Being a corporate watchdog is only part of ASIC’s remit. The other task is to raise money for the federal government — as John Addis argues, these two demands are often at odds with each other.
Under the current regime at the Australian Securities and Investments Commission, insider trading, ripping off investors and breaching director’s duties can be a highly profitable activity. The risk of getting caught is low and the penalties if you do get caught minimal.
Part of the reason is ineptitude and indifference. Michael West in the Fairfax press on Saturday revealed he had warned ASIC of the looming disasters of Storm Financial, Allco, Babcock & Brown, ABC Learning and others. The regulator, though, wasn’t interested. Six months before Storm collapsed, ASIC gave it a “clean bill of health”.
But even when ASIC does prosecute, other agencies let it down, the rare but successful conviction of former Gunns CEO John Gay being a case in point. Seeing a management report warning of poor sales, Gay sold 3.4 million shares before that information became public, saving himself about $750,000 in potential losses.
It was as strong a case of insider trading as ASIC could wish for, carrying a maximum sentence of five years in jail and a maximum fine of $220,000. Gay pleaded guilty and was fined $50,000. But as Crikey has pointed out, Gay kept the bulk of the proceeds of his crime and avoided a jail sentence. Although the Australian Federal Police could have launched crime recovery action, it chose not to.
During sentencing Justice David Porter described Gay as “an exemplary character”, declaring the crime to be “not in the serious category of insider trading”.
In the month of Gay’s conviction in the same Launceston court, Fairfax’s Patrick Durkin reported that a 48-year-old was sentenced to 10 months in jail for stealing $71,000 in shipping containers. This is ASIC boss Greg Medcraft’s first problem. The institutions he needs to support ASIC in upholding current laws see white-collar crime as a lesser kind of offence. His second problem is that many of Medcraft’s employees agree with that view.
ASIC chose not to appeal Gay’s sentence, nor did it pursue directors of Reserve Bank of Australia subsidiaries Securency and Note Printing Australia for breaches of directors’ duties, despite the AFP bringing bribery charges against them. ASIC also recently dropped criminal proceedings against two former AWB directors in connection with the Iraq oil-for-food scandal. Instead, it pursued a prearranged settlement, with Judge Mark Weinberg saying his court had been reduced to “rubber stamping” secret deals between ASIC and the accused.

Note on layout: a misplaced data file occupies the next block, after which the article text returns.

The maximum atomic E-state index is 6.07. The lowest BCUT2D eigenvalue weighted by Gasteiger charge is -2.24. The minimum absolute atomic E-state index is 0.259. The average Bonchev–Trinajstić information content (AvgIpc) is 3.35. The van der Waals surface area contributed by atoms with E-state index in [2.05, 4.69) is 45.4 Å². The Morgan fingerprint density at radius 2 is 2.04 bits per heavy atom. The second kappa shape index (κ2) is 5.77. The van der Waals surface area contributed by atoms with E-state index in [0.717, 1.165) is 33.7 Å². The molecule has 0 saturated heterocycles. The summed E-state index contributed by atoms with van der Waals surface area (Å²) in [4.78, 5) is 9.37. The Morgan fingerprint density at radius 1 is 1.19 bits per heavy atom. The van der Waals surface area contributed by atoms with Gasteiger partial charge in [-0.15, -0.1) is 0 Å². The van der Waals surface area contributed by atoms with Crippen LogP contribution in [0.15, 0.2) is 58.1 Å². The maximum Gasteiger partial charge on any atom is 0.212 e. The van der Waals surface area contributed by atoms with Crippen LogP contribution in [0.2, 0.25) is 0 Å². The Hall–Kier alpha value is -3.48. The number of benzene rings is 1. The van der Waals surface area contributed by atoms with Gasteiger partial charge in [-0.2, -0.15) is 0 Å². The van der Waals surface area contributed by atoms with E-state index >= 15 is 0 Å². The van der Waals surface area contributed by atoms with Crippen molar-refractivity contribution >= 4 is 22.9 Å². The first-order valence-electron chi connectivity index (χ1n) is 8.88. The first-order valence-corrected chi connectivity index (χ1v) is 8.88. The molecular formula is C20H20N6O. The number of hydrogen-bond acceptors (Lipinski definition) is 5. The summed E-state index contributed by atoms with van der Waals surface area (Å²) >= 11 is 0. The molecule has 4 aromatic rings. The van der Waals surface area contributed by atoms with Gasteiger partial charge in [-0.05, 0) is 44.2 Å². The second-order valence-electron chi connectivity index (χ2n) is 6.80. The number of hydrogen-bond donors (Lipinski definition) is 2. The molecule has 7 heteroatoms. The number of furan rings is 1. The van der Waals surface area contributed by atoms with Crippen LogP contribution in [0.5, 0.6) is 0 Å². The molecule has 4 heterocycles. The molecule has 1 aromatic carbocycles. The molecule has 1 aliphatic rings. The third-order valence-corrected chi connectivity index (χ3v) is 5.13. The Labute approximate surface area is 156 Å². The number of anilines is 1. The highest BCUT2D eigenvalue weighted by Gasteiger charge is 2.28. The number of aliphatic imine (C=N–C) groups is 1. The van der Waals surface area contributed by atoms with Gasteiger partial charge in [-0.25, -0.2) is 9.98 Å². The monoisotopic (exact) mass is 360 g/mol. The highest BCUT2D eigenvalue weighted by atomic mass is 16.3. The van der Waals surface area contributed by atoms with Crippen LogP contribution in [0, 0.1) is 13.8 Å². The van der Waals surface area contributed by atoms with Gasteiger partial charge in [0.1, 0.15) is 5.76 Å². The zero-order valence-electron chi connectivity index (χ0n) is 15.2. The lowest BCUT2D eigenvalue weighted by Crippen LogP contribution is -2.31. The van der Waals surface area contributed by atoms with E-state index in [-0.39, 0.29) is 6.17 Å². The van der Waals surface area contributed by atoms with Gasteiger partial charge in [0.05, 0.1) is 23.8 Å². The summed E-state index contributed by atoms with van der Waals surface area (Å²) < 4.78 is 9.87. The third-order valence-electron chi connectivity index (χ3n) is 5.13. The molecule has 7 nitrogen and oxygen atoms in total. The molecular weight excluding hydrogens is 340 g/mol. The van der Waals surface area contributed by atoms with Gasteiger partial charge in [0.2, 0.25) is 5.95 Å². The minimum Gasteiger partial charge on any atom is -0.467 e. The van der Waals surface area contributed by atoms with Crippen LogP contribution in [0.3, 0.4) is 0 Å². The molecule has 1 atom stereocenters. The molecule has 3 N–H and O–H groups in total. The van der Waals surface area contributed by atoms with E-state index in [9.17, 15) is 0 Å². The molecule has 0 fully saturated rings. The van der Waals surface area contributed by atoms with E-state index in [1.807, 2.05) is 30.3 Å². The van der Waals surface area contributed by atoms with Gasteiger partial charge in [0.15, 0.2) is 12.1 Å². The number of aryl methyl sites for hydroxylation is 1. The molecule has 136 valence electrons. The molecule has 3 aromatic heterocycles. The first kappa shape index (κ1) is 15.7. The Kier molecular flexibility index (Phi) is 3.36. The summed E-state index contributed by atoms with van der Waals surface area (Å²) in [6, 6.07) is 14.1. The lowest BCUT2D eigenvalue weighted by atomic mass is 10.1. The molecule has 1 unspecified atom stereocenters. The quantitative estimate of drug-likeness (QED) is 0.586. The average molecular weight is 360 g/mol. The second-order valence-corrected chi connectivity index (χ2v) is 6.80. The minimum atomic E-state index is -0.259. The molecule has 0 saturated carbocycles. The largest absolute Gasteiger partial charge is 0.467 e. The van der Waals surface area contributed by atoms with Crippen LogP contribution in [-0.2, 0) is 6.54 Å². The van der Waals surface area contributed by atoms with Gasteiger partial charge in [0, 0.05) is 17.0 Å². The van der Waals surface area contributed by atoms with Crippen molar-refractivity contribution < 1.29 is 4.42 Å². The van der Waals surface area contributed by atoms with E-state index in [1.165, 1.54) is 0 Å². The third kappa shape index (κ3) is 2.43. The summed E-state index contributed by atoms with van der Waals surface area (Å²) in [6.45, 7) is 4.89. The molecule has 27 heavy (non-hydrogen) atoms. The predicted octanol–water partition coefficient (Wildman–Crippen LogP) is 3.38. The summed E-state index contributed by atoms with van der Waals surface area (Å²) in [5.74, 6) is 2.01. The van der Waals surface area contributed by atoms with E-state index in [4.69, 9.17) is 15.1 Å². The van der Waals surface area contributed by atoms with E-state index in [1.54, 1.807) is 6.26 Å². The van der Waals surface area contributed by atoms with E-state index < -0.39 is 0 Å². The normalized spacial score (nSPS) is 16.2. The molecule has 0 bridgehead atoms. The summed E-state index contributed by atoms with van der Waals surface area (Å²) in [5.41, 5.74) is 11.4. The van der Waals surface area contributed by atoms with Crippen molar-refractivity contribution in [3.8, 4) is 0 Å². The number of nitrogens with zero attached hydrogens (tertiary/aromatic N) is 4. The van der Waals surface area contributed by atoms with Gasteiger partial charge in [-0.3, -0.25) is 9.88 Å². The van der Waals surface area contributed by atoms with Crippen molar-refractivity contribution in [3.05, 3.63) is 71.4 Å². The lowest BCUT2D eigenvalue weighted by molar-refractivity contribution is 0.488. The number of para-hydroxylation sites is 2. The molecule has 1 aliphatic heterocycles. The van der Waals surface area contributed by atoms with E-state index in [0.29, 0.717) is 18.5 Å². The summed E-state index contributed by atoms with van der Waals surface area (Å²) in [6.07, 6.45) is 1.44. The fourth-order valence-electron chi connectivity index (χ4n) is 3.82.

Medcraft also defended ASIC’s decision not to pursue David Jones directors for insider trading, saying they had already indicated their intention to buy shares before they came into possession of market-sensitive information so the law did not apply. Directors looking to make a few bob on the side now have their riding instructions: show intent to purchase stock in every trading window, get advance approval and then act as you see fit between receiving market-sensitive information and it becoming public.
“Until ASIC solves these problems the tendency to throw the book at the tiddlers and let the big fish swim free will continue.”
ASIC moaning about pitiful fines when it appears so reluctant to prosecute apparently strong cases — and failing to fine Australia’s billionaires and some of its biggest business for late filing of returns — isn’t a good look for a regulator that wants to be taken seriously.
Medcraft’s third problem explains why. The public believes ASIC is about corporate law enforcement, which is only partly true. Its other task is to raise huge sums of money — over $300 million in the last financial year — for the federal government. Those two roles sit uneasily with each other. And when ASIC is faced with a long legal battle with a well-funded opponent, they’re in direct conflict.
ASIC’s legal costs are truly horrendous. Securing the 2009 convictions against James Hardie directors — for which they were each fined the princely sum of $25,000 — is believed to have cost ASIC $35 million, a little more than the $30 million estimate of its recent and unsuccessful Fortescue case. At the recent committee hearings, Medcraft said the case against Storm Financial had cost $50 million.
The corporate regulator simply cannot afford to run many cases of this ilk. So when a whistleblower calls up with information of wrongdoing at Commonwealth Bank’s financial planning arm, for example, you can see why it might go weak at the knees.
The suspicion grows after a trawl through the names of ASIC’s prosecutions for insider trading, of which there have been 32 since 2009, resulting in 23 prosecutions and a handful still pending. The names of the guilty don’t exactly leap out at you, the fines less so. Why? The little guys are cheap to prosecute.
ASIC’s most recent six-monthly enforcement report reveals that, excluding small business, there were 27 criminal actions but 46 “administrative remedies” and 27 “enforceable undertakings/negotiated outcomes”.
This hardly dispels the notion that ASIC is reluctant to use the courts, and with expenses like those incurred against Storm and James Hardie, who can blame it?
Medcraft is in a tricky position. He has to convince police, judges and his own staff that white-collar crime must be taken more seriously. Then he has to lobby politicians to increase punishments and raise penalties, knowing that corporate Australia is a big funder of the main political parties. Finally, he either needs a bigger budget or find a way of prosecuting cases that don’t cost tens of millions of dollars.
Until ASIC solves these problems the tendency to throw the book at the tiddlers and let the big fish swim free will continue.